Did you know that when it comes to sleep, Americans get the following: 5 hours (12%); 6 hours (24%); 7 hours (30%); 8 hours (20%); 9 hours (4%); less than 5 hours or more than 9 (10%). Now that you know how you rank when it comes to hours slept, we thought you might also be interested to know that studies find 52% of Americans sleep partially clothed, 31% sleep fully clothed and 17% sleep naked. We wonder what these results look like when you go around the world.
Speaking of going around the world, today we take a look at central banks, and the amounts of cash and assets they have stockpiled over the years. Here we find that Bloomberg reports central banks have been compiling assets over the past year at the fastest clip since the European debt crisis and now hold a whopping $21.4T. That amount represents a 10% increase over the previous year, which is more than triple the annual rate of increase in 2014 and 2015. Summing it all up, central banks now hold assets worth 33% of the value of all the stocks in the world, according to Bloomberg.
As you might expect, most of those assets are held by just a few of the world's largest central banks. These are led by China ($5.0T); the US Federal Reserve ($4.5T); the Bank of Japan ($4.4T), and the European Central Bank ($3.9T).
As those central bank assets continue to pile up, it can become mind-numbingly unreal. It makes the assets held by a $1B community bank look like chump change. The question for this morning is whether it really matters to a community banker if the Fed holds $4.5T in assets.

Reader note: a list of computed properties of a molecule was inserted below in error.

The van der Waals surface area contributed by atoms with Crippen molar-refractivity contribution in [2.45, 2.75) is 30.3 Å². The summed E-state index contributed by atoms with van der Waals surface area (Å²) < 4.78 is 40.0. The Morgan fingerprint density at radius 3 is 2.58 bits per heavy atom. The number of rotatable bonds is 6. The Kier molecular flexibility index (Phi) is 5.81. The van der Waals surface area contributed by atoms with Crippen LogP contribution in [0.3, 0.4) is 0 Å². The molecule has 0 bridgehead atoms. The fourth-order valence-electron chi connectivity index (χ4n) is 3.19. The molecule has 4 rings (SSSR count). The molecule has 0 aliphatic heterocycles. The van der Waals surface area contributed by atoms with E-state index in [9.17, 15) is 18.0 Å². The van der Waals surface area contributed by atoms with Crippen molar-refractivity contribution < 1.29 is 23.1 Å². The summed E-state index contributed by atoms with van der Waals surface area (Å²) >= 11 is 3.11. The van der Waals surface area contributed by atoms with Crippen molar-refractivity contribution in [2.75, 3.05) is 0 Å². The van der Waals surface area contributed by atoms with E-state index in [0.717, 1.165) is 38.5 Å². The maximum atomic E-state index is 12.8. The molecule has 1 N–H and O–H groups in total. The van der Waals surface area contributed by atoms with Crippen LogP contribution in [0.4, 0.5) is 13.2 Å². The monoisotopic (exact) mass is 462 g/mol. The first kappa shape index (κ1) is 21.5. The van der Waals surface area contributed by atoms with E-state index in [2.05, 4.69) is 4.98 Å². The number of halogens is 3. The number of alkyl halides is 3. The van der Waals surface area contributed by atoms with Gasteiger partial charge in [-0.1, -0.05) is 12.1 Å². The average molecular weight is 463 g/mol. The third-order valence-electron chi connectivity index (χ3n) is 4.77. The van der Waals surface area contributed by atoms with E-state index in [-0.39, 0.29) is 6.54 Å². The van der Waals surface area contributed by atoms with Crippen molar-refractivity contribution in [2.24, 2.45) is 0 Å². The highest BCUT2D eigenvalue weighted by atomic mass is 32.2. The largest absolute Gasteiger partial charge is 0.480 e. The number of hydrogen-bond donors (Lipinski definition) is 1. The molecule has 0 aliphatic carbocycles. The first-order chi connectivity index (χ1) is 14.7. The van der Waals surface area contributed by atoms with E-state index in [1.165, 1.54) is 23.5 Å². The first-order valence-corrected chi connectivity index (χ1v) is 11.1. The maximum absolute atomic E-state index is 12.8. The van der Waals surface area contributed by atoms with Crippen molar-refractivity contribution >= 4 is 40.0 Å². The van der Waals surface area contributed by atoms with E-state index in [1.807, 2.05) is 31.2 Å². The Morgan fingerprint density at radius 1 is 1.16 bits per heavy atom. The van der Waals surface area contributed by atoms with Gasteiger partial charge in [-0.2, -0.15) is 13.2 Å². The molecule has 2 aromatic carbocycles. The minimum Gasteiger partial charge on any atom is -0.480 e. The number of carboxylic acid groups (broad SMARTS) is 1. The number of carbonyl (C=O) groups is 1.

The answer is that it certainly can matter. One of the key roles that modern central banks play is to provide some measure of economic stability and to stimulate growth when economic activity stalls. When central bankers actively load up on assets, they are taking action to reduce rates and stimulate the economy. When they eventually unwind these positions, rates should rise. The issue here is that we have never seen the US central bank (or others for that matter) hold such large positions so no one is quite sure what will happen when the unwinding begins.
Here in the US, most would say the economic recovery has been slow. That and a desire to keep volatility under control are key reasons why the Fed has reinvested cashflows into the assets it holds. The effect of this economic stimulus program has been to keep interest rates extraordinarily low, but now that trend has begun to slowly reverse itself.
Part of the impact of this shift has been for investors to move money out of fixed income assets and into the stock market, resulting in record levels for stock prices. That is good for community bank stock prices too, but to a lesser extent than highly liquid large bank stocks.
Rising rates can be good for community banks, but they can also be bad. If rates don't rise very quickly, as has been the case, loans sitting on floors don't move, while deposit costs slowly creep higher. This puts a squeeze on margins and can be bad for some banks. Further, banks that hold more fixed rate assets can also get squeezed in this scenario. These are also key reasons why bank regulators are so focused on interest rate risk, funding sources and how much asset duration has extended at banks.
As you ponder that, consider as well that the US Fed obviously also does not operate in a vacuum. Sluggish economic growth overseas and the actions those central banks take in response can have an impact here.
Increasingly optimistic speculation that the Fed may finally be ready to adopt some meaningful interest rate increases could provide needed relief to community banks. But the rapid rise in central bank asset purchases this year suggests it may take some time for real progress to occur. In the meantime, community banks should look for every opportunity to take advantage of this shift as central banks continue to influence the global economy. Hopefully our discussion today will also help you get some sleep.